Anyone who lives in Oklahoma knows the summer temperatures can be dangerous and even deadly, especially for children.

Already this year, seven children in the U.S. have died after being left in hot cars. Last year, we had two such tragedies in Oklahoma.

Since 2008, it has been illegal in Oklahoma to leave a child unattended in a motor vehicle, yet it still continues to happen.

Many deaths happen because people don’t know how quickly a car can heat up, even if a window is down. In hot weather, the temperature inside a car can rise by seven degrees in five minutes. In fact, the temperature in a closed car can reach 110 degrees even when it’s 60 degrees outside. Also, a child’s body temperature can increase three to five times faster than an adult’s body temperature.

The Oklahoma State Department of Health offers the following safety tips:

  • Never leave any child unattended in a vehicle for any length of time.
  • Check the back seat! Check to make sure all children are taken out of the vehicle when you reach your destination. More than 50 percent of heat-related deaths occur when a distracted caregiver forgets that a child is in the back seat.
  • If you are transporting a child and it is not normally in your routine, set up a reminder for yourself – a phone call from a friend or spouse, a note on the vehicle dashboard, or place something you need for the day (such as a purse, briefcase, or cell phone) in the back seat so you will check the back seat and see the child before you leave the vehicle.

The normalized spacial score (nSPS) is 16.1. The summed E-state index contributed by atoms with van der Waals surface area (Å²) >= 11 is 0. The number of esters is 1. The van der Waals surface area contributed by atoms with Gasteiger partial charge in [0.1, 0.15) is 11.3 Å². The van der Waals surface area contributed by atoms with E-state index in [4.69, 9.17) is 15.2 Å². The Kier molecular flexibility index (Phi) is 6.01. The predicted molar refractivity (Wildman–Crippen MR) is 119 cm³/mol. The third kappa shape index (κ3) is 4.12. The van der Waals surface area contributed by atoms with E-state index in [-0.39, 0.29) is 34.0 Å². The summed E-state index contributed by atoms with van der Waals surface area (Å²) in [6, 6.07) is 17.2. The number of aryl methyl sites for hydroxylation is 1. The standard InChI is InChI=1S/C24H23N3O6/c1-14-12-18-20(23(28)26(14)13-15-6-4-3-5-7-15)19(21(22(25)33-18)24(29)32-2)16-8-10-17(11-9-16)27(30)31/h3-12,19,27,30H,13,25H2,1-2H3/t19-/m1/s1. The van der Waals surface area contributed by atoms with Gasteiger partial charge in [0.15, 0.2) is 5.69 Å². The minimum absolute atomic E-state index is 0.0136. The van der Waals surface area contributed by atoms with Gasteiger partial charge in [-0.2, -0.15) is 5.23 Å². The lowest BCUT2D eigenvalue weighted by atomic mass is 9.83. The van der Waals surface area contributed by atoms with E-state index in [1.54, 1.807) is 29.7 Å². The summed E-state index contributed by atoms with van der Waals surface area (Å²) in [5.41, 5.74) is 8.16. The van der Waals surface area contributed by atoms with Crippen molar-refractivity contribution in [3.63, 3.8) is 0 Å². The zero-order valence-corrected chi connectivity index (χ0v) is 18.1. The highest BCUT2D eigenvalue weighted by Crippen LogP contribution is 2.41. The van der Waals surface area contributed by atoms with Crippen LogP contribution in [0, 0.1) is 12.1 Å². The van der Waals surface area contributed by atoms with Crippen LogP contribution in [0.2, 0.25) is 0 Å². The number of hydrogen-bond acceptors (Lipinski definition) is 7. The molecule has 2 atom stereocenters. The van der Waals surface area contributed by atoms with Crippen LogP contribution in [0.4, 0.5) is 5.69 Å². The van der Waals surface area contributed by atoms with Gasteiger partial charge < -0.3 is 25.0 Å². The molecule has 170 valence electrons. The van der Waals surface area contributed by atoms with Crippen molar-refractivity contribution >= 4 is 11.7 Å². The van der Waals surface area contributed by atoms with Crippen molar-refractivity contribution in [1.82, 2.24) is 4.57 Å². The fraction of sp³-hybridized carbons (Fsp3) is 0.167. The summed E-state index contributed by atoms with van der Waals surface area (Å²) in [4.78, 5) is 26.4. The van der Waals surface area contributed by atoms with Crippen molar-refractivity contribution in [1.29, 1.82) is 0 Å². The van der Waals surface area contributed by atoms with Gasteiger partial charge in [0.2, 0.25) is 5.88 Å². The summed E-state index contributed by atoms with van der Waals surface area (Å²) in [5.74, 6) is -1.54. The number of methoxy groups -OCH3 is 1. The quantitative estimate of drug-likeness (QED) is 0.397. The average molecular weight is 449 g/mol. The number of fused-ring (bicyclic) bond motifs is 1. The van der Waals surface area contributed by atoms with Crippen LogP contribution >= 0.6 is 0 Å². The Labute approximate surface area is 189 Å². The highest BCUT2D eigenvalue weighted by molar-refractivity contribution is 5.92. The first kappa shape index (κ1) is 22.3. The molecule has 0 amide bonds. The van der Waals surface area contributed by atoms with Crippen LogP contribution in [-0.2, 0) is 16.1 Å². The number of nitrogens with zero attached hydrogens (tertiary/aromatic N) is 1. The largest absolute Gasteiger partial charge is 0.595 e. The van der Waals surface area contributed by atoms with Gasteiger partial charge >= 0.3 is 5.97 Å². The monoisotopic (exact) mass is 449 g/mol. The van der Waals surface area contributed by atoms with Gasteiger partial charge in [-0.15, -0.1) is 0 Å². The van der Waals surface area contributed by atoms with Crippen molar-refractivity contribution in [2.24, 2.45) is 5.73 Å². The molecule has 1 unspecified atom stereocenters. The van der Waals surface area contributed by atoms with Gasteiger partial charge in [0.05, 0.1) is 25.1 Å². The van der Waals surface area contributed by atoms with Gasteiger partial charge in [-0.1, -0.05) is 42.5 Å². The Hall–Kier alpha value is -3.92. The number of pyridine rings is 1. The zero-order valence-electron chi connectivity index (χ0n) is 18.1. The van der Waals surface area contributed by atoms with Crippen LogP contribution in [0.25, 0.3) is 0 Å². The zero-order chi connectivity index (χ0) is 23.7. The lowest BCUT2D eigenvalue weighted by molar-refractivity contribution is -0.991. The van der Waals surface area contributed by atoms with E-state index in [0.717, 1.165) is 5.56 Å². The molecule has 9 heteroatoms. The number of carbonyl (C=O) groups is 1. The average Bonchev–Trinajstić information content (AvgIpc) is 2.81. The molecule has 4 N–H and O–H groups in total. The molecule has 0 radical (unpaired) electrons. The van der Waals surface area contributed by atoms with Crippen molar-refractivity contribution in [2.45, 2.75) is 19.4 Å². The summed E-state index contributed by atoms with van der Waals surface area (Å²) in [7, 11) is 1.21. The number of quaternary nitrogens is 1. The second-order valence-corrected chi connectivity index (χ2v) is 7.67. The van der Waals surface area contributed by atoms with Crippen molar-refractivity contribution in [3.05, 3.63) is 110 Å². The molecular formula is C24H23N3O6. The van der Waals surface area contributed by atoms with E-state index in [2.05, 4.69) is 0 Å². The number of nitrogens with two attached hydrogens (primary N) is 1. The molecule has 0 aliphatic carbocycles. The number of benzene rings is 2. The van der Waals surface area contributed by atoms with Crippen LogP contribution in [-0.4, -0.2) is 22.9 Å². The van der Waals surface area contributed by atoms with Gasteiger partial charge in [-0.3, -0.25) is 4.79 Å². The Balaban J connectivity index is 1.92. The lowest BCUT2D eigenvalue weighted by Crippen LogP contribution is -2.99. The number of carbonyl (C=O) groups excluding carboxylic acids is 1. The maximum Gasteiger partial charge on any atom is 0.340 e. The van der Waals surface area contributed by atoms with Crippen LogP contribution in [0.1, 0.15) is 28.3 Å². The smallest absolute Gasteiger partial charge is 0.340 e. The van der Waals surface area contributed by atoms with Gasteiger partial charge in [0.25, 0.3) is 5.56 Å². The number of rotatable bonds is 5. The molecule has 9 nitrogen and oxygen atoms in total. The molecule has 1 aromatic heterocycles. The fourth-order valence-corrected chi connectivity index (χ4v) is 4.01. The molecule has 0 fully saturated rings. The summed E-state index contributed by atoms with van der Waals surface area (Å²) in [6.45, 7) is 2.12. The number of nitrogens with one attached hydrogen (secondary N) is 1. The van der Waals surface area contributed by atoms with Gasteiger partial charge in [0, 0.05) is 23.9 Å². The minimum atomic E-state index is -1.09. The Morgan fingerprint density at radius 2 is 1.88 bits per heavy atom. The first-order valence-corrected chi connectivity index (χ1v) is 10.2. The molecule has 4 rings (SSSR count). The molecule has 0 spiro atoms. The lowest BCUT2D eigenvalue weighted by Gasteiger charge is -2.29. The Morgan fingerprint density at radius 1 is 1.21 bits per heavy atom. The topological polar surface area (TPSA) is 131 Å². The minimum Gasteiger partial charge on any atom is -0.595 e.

• If you are transporting children and cargo, such as groceries, take children from the vehicle first.
  • Keep vehicle doors and trunks closed and locked. Up to one-third of heat-related deaths occur when children are playing in unlocked vehicles and become trapped inside.
  • Keep vehicle keys out of reach and out of sight. Teach children not to play in or around vehicles.
  • Teach children that vehicle trunks are not safe places to play or hide. Show children how to use the emergency trunk release if they become trapped inside.

Insurance helps pay for treatment when a family member is hurt or sick, but the biggest key to fully protecting your family is eliminating risk whenever possible, not just insuring against it. Child deaths inside overheated vehicles are absolutely preventable and Oklahomans must take every step to eliminate the risk.